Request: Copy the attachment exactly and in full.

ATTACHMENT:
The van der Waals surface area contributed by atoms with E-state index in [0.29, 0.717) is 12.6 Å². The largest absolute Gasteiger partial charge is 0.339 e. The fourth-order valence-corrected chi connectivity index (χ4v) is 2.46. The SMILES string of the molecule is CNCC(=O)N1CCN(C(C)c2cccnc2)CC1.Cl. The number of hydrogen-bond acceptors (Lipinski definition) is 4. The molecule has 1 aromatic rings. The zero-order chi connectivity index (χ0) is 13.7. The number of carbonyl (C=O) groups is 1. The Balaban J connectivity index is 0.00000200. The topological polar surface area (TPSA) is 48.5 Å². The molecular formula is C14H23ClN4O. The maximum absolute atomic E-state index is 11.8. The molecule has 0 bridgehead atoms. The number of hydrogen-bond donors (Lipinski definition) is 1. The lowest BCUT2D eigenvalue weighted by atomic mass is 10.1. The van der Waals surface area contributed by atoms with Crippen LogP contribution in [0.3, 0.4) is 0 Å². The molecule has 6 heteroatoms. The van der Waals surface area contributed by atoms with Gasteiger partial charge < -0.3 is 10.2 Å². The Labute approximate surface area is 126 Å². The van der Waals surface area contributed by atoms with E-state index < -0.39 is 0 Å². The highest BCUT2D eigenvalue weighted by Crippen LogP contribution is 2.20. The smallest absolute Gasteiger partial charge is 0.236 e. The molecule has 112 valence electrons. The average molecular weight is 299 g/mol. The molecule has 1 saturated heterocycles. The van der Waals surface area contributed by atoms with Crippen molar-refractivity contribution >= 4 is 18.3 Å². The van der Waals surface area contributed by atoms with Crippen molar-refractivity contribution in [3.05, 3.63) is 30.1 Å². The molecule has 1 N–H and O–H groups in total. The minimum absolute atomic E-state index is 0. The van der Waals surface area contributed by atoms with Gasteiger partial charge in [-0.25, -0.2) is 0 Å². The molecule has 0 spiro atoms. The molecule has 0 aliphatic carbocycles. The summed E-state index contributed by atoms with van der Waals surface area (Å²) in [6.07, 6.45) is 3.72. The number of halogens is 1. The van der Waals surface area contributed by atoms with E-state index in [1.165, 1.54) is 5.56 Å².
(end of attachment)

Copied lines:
The van der Waals surface area contributed by atoms with E-state index in [0.29, 0.717) is 12.6 Å². The largest absolute Gasteiger partial charge is 0.339 e. The fourth-order valence-corrected chi connectivity index (χ4v) is 2.46. The SMILES string of the molecule is CNCC(=O)N1CCN(C(C)c2cccnc2)CC1.Cl. The number of hydrogen-bond acceptors (Lipinski definition) is 4. The molecule has 1 aromatic rings. The zero-order chi connectivity index (χ0) is 13.7. The number of carbonyl (C=O) groups is 1. The Balaban J connectivity index is 0.00000200. The topological polar surface area (TPSA) is 48.5 Å². The molecular formula is C14H23ClN4O. The maximum absolute atomic E-state index is 11.8. The molecule has 0 bridgehead atoms. The number of hydrogen-bond donors (Lipinski definition) is 1. The lowest BCUT2D eigenvalue weighted by atomic mass is 10.1. The van der Waals surface area contributed by atoms with Crippen LogP contribution in [0.3, 0.4) is 0 Å². The molecule has 6 heteroatoms. The van der Waals surface area contributed by atoms with Gasteiger partial charge < -0.3 is 10.2 Å². The Labute approximate surface area is 126 Å². The van der Waals surface area contributed by atoms with E-state index < -0.39 is 0 Å². The highest BCUT2D eigenvalue weighted by Crippen LogP contribution is 2.20. The smallest absolute Gasteiger partial charge is 0.236 e. The molecule has 112 valence electrons. The average molecular weight is 299 g/mol. The molecule has 1 saturated heterocycles. The van der Waals surface area contributed by atoms with Crippen molar-refractivity contribution >= 4 is 18.3 Å². The van der Waals surface area contributed by atoms with Crippen molar-refractivity contribution in [3.05, 3.63) is 30.1 Å². The molecule has 1 N–H and O–H groups in total. The minimum absolute atomic E-state index is 0. The van der Waals surface area contributed by atoms with Gasteiger partial charge in [-0.25, -0.2) is 0 Å². The molecule has 0 spiro atoms. The molecule has 0 aliphatic carbocycles. The summed E-state index contributed by atoms with van der Waals surface area (Å²) in [6.07, 6.45) is 3.72. The number of halogens is 1. The van der Waals surface area contributed by atoms with E-state index in [1.165, 1.54) is 5.56 Å².